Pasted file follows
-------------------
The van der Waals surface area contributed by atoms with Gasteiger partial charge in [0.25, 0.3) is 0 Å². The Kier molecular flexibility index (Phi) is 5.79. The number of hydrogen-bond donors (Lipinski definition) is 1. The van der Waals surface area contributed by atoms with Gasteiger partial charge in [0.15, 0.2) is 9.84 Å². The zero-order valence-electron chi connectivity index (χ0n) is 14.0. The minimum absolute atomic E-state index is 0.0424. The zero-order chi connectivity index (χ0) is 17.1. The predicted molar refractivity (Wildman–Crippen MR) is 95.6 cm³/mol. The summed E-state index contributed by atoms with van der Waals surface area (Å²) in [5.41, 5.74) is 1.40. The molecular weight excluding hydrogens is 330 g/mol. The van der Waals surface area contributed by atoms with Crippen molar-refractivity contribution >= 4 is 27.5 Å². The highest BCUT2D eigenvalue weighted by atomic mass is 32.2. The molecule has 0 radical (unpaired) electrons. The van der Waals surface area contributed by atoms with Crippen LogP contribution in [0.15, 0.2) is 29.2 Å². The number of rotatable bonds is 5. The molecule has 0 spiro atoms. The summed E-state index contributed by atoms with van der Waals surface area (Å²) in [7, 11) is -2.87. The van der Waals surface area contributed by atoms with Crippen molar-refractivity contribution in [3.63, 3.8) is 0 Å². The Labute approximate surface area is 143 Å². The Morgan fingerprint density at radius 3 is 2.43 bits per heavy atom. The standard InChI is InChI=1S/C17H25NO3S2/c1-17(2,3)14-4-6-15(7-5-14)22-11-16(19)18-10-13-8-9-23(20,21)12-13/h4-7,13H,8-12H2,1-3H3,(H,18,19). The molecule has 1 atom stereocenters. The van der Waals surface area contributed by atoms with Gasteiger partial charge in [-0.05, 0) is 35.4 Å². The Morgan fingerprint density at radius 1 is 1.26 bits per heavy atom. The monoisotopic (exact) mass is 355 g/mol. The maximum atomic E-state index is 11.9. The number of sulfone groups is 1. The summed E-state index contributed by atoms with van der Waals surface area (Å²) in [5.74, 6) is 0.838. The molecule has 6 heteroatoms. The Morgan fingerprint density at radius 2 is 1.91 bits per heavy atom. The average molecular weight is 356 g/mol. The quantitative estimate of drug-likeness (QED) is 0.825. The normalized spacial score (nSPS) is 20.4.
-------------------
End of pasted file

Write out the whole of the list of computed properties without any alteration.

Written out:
The van der Waals surface area contributed by atoms with Gasteiger partial charge in [0.25, 0.3) is 0 Å². The Kier molecular flexibility index (Phi) is 5.79. The number of hydrogen-bond donors (Lipinski definition) is 1. The van der Waals surface area contributed by atoms with Gasteiger partial charge in [0.15, 0.2) is 9.84 Å². The zero-order valence-electron chi connectivity index (χ0n) is 14.0. The minimum absolute atomic E-state index is 0.0424. The zero-order chi connectivity index (χ0) is 17.1. The predicted molar refractivity (Wildman–Crippen MR) is 95.6 cm³/mol. The summed E-state index contributed by atoms with van der Waals surface area (Å²) in [5.41, 5.74) is 1.40. The molecular weight excluding hydrogens is 330 g/mol. The van der Waals surface area contributed by atoms with Crippen molar-refractivity contribution >= 4 is 27.5 Å². The highest BCUT2D eigenvalue weighted by atomic mass is 32.2. The molecule has 0 radical (unpaired) electrons. The van der Waals surface area contributed by atoms with Crippen LogP contribution in [0.15, 0.2) is 29.2 Å². The number of rotatable bonds is 5. The molecule has 0 spiro atoms. The summed E-state index contributed by atoms with van der Waals surface area (Å²) in [7, 11) is -2.87. The van der Waals surface area contributed by atoms with Crippen molar-refractivity contribution in [3.63, 3.8) is 0 Å². The Labute approximate surface area is 143 Å². The Morgan fingerprint density at radius 3 is 2.43 bits per heavy atom. The standard InChI is InChI=1S/C17H25NO3S2/c1-17(2,3)14-4-6-15(7-5-14)22-11-16(19)18-10-13-8-9-23(20,21)12-13/h4-7,13H,8-12H2,1-3H3,(H,18,19). The molecule has 1 atom stereocenters. The van der Waals surface area contributed by atoms with Gasteiger partial charge in [-0.05, 0) is 35.4 Å². The Morgan fingerprint density at radius 1 is 1.26 bits per heavy atom. The monoisotopic (exact) mass is 355 g/mol. The maximum atomic E-state index is 11.9. The number of sulfone groups is 1. The summed E-state index contributed by atoms with van der Waals surface area (Å²) in [5.74, 6) is 0.838. The molecule has 6 heteroatoms. The Morgan fingerprint density at radius 2 is 1.91 bits per heavy atom. The average molecular weight is 356 g/mol. The quantitative estimate of drug-likeness (QED) is 0.825. The normalized spacial score (nSPS) is 20.4.